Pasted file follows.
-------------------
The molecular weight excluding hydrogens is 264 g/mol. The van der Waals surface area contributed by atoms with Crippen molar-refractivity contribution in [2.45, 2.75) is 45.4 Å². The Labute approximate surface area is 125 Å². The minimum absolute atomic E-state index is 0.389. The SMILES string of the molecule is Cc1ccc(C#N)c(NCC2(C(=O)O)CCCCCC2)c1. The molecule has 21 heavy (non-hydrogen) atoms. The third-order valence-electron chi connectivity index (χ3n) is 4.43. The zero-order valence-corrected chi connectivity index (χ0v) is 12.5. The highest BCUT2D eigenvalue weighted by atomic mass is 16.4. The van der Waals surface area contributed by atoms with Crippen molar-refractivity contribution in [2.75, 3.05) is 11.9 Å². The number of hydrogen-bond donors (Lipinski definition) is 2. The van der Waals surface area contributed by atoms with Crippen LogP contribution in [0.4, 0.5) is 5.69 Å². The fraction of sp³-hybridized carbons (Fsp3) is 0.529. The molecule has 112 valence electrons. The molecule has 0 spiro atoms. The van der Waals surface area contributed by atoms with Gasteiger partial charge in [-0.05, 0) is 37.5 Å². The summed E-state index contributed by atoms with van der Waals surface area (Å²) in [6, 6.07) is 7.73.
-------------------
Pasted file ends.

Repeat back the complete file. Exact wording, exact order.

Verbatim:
The molecular weight excluding hydrogens is 264 g/mol. The van der Waals surface area contributed by atoms with Crippen molar-refractivity contribution in [2.45, 2.75) is 45.4 Å². The Labute approximate surface area is 125 Å². The minimum absolute atomic E-state index is 0.389. The SMILES string of the molecule is Cc1ccc(C#N)c(NCC2(C(=O)O)CCCCCC2)c1. The molecule has 21 heavy (non-hydrogen) atoms. The third-order valence-electron chi connectivity index (χ3n) is 4.43. The zero-order valence-corrected chi connectivity index (χ0v) is 12.5. The highest BCUT2D eigenvalue weighted by atomic mass is 16.4. The van der Waals surface area contributed by atoms with Crippen molar-refractivity contribution in [2.75, 3.05) is 11.9 Å². The number of hydrogen-bond donors (Lipinski definition) is 2. The van der Waals surface area contributed by atoms with Crippen LogP contribution in [0.4, 0.5) is 5.69 Å². The fraction of sp³-hybridized carbons (Fsp3) is 0.529. The molecule has 112 valence electrons. The molecule has 0 spiro atoms. The van der Waals surface area contributed by atoms with Gasteiger partial charge in [-0.05, 0) is 37.5 Å². The summed E-state index contributed by atoms with van der Waals surface area (Å²) in [6, 6.07) is 7.73.